During April 2019, all 3 of Zimbabwe's mobile networks decided to increase their Internet data pricing. These announcements were met with widespread outcry and complaints by Zimbabweans who highlighted that the data price increases were unjustified.
"In February this year, the Reserve Bank devalued the local RTGS dollar against the United States dollar. Since that announcement, Internet service providers and mobile network operators have increased data costs in the name of realigning their prices to the 'correct' United States dollar value. These recent increases ignore the fact that even before the official devaluation in February, Internet service providers, and mobile network providers had already implemented several data cost increases in the name of coping with rising inflation and service delivery costs," reads a statement by MISA Zimbabwe, a civil society organization that focuses on promoting a free, independent and diverse pluralistic media.
Internet access pricing in Africa
Although organizations such as Alliance for Affordable Internet (A4AI) have come up with formulas and comparative Internet access pricing for every African country, reality is that it is more nuanced and complex than just a straightforward GB for GB comparison. One factor that is critical in determining Internet access affordability is what percentage of the median income does the cost of 1GB / month make up. This is important as income levels vary in each country and as such, what might on paper appear as affordable in comparison to another country, might in effect, for citizens, still be expensive. A good example is that the current Internet data price increases put Zimbabwe at almost the same pricing of $11/GB per month with South Africa, but given lower average income levels, this is very expensive for citizens.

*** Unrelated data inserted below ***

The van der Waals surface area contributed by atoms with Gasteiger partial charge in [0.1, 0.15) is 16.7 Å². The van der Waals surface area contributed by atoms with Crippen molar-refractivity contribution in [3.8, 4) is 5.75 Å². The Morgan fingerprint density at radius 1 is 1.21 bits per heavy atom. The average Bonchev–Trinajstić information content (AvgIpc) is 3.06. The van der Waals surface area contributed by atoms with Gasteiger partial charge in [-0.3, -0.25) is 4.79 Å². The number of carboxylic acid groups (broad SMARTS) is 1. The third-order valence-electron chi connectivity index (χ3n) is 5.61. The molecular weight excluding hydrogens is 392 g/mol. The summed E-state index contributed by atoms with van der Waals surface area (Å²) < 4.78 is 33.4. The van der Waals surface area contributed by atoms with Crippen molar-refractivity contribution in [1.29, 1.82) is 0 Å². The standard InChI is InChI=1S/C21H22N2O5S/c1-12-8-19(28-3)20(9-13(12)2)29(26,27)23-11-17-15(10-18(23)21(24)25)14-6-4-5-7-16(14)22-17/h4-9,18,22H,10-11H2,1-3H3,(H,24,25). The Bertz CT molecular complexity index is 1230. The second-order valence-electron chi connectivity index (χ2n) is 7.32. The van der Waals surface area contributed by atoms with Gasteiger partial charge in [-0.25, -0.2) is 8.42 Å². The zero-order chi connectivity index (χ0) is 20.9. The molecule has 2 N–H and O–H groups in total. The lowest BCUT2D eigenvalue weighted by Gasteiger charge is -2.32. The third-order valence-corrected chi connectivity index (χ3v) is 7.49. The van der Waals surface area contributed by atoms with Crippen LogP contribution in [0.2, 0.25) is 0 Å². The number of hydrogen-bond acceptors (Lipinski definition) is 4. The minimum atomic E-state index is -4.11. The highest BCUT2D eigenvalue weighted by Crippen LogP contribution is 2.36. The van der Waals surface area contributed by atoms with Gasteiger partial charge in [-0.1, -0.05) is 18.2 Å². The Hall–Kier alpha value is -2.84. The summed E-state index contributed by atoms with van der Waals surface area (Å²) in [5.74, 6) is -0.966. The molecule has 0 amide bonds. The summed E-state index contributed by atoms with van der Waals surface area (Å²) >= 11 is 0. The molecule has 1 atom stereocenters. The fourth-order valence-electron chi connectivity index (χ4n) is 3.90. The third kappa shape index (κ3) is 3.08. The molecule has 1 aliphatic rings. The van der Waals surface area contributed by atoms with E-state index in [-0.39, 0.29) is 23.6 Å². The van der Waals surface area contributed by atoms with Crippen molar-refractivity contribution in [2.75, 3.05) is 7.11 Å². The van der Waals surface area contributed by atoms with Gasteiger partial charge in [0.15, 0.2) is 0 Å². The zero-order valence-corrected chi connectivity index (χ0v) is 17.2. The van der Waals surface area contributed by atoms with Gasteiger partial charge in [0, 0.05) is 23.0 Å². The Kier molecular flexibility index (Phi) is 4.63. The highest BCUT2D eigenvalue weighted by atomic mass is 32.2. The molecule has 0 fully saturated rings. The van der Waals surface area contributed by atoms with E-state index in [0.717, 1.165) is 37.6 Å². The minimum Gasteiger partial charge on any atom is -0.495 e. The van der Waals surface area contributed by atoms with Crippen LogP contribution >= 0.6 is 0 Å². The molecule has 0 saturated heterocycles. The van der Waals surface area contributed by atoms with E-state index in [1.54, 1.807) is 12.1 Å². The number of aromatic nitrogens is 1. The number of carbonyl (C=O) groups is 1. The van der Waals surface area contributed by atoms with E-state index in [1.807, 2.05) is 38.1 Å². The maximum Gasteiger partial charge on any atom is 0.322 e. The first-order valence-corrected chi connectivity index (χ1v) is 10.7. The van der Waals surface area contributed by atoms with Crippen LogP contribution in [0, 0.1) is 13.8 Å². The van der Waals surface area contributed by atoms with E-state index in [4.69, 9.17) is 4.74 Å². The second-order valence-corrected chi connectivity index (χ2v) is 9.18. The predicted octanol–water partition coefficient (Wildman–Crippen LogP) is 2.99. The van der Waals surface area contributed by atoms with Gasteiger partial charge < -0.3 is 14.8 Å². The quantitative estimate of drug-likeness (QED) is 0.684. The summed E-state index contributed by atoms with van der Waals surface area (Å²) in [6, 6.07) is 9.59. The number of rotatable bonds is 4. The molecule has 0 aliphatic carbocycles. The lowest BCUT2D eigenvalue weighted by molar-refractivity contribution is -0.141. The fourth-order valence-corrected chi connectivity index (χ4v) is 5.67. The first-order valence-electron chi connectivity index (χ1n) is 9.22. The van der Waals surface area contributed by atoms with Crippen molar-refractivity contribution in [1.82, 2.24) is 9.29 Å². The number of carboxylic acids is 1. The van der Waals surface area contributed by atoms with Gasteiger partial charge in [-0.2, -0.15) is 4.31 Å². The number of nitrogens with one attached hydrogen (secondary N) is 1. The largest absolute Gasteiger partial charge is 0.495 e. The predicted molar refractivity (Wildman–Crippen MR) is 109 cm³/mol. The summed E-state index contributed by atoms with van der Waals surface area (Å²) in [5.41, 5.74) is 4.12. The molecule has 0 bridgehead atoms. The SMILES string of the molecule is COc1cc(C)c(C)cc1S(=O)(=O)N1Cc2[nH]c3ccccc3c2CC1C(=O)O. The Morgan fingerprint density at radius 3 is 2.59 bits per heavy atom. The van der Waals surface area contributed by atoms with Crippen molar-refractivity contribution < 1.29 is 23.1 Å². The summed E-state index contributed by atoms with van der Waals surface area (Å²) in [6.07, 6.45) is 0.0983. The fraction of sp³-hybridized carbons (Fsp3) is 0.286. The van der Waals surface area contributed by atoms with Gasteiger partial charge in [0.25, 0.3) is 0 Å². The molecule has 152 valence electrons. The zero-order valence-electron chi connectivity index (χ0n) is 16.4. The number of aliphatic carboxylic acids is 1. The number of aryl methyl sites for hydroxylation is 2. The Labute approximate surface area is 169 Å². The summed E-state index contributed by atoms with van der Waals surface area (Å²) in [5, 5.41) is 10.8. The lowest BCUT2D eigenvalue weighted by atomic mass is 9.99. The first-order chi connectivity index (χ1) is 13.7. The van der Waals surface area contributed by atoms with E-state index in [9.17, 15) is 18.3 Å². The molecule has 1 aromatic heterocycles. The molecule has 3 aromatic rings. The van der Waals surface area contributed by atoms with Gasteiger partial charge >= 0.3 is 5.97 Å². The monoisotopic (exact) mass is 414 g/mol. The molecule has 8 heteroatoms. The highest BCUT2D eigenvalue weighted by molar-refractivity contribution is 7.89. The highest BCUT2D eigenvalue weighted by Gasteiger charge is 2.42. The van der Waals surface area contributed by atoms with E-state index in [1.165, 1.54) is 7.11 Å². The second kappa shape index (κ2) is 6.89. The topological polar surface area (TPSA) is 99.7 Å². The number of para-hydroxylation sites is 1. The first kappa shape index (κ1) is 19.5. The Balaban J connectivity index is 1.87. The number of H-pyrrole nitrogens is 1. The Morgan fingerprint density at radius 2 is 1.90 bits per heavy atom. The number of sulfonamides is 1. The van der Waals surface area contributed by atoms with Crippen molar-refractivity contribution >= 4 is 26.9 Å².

The other critical factor that is often missed when comparing Internet access pricing between African countries is Quality of Service (QoS) and availability of service. Although 1GB might be cheaper in one country in comparison to another, of what good is it if you can only get 36/4G service in one or two city centers and when you travel to the rest of the country's regions you barely get 2G signal?
The Postal and Telecommunications Regulatory Authority of Zimbabwe (POTRAZ) issued a report that as of 31 December 2018, 8,7 million Zimbabweans had access to the Internet, with majority accessing it from mobile devices. In a country with an estimated population of 17 million and tough economic times that have seen steep increases in prices of common goods over the past few years, this means that the majority of Zimbabweans are going to feel the pinch while some could be at risk of having to reconsider their Internet usage.
Cover image credit: Downtown Harare Zimbabwe. ilf_/Flikcr